Benefit from a range of finance options available to get you into a Mitsubishi.
Mitsubishi has been a staple in the Australian carscape for a long time now, so it’s not surprising if you’re considering one for your new vehicle. With a wide range of vehicles to choose from, such as the Lancer for zipping around the city or a more sturdy Pajero built for the off-road, there’s a vehicle in store for whatever your dreams are. Models are priced from $15,990 up to $46,990, so it’s a good idea to understand your financing options before making your final decision.
How can you finance a Mitsubishi?
There are a variety of options to choose from when you are looking to finance your Mitsubishi. Some of these include:
- Secured car loan. A secured loan has a more competitive interest rate as your new Mitsubishi is used as security, so there is less risk to the lender. However, there are restrictions with these loans as you are usually only able to purchase a new car or a car that is up to 12 years old. The age restriction placed varies from lender to lender. Secured car loans generally start from around $5,000 and can go as high as $60,000.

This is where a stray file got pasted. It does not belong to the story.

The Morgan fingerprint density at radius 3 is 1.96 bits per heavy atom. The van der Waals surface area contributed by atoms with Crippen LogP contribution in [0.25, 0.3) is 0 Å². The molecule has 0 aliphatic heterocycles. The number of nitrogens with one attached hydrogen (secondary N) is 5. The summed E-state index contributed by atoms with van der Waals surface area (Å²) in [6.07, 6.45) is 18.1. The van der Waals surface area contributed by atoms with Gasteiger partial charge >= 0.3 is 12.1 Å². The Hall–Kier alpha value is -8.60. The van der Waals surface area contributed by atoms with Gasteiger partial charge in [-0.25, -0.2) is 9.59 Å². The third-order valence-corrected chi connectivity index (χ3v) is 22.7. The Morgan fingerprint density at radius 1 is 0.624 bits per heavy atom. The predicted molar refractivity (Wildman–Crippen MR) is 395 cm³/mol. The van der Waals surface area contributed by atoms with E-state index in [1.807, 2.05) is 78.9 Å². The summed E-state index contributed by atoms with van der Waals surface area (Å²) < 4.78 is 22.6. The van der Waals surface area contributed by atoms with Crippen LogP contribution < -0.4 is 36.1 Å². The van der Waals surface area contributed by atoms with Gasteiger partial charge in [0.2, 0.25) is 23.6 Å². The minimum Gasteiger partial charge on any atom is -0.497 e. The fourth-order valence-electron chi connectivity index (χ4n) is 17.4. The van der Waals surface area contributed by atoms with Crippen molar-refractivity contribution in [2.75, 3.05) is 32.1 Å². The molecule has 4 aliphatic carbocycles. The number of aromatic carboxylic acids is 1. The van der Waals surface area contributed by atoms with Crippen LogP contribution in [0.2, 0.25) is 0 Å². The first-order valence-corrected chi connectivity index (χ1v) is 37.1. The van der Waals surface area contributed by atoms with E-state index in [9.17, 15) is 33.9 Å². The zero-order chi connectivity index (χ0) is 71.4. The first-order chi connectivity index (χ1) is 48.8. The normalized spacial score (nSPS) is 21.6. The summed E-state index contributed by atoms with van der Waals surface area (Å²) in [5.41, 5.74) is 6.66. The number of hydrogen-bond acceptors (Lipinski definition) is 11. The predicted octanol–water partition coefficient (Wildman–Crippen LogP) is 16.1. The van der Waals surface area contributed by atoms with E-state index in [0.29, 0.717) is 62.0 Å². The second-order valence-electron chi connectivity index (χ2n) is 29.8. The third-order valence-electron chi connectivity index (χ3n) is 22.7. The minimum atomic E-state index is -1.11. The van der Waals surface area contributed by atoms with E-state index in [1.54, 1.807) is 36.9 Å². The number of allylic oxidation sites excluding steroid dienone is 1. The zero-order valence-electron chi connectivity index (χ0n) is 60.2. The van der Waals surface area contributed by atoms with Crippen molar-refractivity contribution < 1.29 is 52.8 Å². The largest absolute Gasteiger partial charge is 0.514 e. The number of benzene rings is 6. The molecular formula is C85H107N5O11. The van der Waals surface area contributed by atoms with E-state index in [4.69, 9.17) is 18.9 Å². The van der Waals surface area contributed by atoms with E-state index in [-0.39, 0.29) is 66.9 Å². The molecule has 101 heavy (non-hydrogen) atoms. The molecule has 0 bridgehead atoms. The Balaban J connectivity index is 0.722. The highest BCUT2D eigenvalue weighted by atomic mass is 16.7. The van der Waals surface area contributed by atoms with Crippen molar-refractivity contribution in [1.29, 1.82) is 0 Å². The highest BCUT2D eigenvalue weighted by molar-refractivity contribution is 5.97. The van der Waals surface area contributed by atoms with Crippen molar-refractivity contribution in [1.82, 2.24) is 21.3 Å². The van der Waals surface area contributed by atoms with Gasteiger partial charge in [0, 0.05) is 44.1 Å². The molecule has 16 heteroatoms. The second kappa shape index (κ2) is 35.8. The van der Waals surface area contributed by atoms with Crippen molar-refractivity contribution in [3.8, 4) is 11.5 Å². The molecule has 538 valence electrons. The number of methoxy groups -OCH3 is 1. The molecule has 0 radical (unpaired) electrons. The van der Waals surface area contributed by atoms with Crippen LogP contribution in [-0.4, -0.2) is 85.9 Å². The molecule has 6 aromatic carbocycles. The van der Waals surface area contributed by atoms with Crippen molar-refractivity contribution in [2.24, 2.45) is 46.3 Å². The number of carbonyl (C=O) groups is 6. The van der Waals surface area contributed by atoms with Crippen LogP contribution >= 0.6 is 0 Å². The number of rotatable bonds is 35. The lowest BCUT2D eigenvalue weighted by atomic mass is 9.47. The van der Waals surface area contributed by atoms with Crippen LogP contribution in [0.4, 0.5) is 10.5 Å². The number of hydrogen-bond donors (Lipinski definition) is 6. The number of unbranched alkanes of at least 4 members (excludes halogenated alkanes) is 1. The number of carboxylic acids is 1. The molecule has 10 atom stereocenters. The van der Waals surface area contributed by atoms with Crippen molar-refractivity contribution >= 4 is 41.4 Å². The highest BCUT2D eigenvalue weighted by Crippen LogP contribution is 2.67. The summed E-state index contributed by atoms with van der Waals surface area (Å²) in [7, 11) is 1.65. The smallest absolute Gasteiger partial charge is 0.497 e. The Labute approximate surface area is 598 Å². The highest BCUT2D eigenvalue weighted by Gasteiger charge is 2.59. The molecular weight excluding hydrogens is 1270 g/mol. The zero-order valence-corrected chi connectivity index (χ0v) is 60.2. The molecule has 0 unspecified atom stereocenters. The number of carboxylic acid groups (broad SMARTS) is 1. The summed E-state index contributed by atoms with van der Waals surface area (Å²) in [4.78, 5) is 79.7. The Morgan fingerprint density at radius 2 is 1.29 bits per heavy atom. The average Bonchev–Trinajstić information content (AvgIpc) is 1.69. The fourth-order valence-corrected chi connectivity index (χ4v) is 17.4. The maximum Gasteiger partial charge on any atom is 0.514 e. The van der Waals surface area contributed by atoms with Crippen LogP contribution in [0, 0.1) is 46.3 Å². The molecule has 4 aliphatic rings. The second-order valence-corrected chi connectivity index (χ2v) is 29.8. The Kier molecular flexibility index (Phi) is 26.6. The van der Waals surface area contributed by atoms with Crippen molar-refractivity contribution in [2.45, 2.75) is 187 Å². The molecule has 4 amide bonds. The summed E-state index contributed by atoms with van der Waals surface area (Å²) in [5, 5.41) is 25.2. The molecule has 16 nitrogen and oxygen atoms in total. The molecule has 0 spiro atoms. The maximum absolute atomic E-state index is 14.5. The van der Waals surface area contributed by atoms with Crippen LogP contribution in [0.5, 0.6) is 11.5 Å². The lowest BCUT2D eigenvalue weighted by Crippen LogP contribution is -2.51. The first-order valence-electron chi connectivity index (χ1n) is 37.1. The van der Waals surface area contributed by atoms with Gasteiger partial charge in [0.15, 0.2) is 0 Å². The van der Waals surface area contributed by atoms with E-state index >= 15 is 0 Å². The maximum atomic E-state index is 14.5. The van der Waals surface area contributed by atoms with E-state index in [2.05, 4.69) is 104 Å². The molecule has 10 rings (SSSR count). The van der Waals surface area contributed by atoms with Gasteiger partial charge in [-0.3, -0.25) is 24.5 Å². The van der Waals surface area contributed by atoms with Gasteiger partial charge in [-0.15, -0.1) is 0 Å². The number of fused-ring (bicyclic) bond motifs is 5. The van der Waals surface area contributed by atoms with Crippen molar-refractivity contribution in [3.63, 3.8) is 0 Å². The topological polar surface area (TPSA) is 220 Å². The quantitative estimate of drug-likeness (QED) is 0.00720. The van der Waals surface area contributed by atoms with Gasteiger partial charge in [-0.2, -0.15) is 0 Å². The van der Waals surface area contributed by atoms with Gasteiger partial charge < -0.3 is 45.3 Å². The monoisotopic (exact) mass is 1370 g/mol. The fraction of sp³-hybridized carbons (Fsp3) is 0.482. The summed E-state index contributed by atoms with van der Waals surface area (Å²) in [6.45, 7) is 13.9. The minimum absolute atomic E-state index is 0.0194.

- Unsecured personal loan. An unsecured personal loan is ideal if you’re wanting to get a loan without needing to put up an asset (such as the car you’re purchasing, your savings, a term deposit or a caravan/boat). There are higher rates that are charged with this loan and they generally range between 8-17% p.a.. An unsecured personal is a loan to keep in mind if you’re looking to buy a used Mitsubishi or an older model on offer, such as a 2011 Mitsubishi Challenger.
- Dealership finance. Mitsubishi have a range of personal and business finance options that can be tailored to your financial situation. They offer a number of personal loan options with balloon payments as well as various business finance options such as salary packaging.
- Novated lease. This agreement between you, your employer and a finance company allows you to make your car repayments pre-tax, giving you more disposable income and less stress about making repayments.
- Chattel mortgage. A chattel mortgage is where funds are advanced to you and the finance company retains title of the car until you pay off the loan. A chattel mortgage is an option to consider if you want to use a vehicle primarily for business (50% or more). The mortgage allows your financier to secure the loan using the ‘chattel’ or vehicle you want to purchase. You get ownership of the car and once you pay off the loan, the ‘chattel’ is removed. How handy is that! And as this counts as a business transaction, you are able to claim depreciation come tax time.
Compare car loans suitable for use to purchase a Mitsubishi
How much will a Mitsubishi cost?
Depending on what kind of Mitsubishi you want, the costs are going to vary. If you want a car for both work and play, a Mitsubishi Triton might be more your speed and that’ll cost you upwards of $36,000. However, if you want a smaller car, the Mitsubishi ASX is built for city living and is priced upwards of $26,000.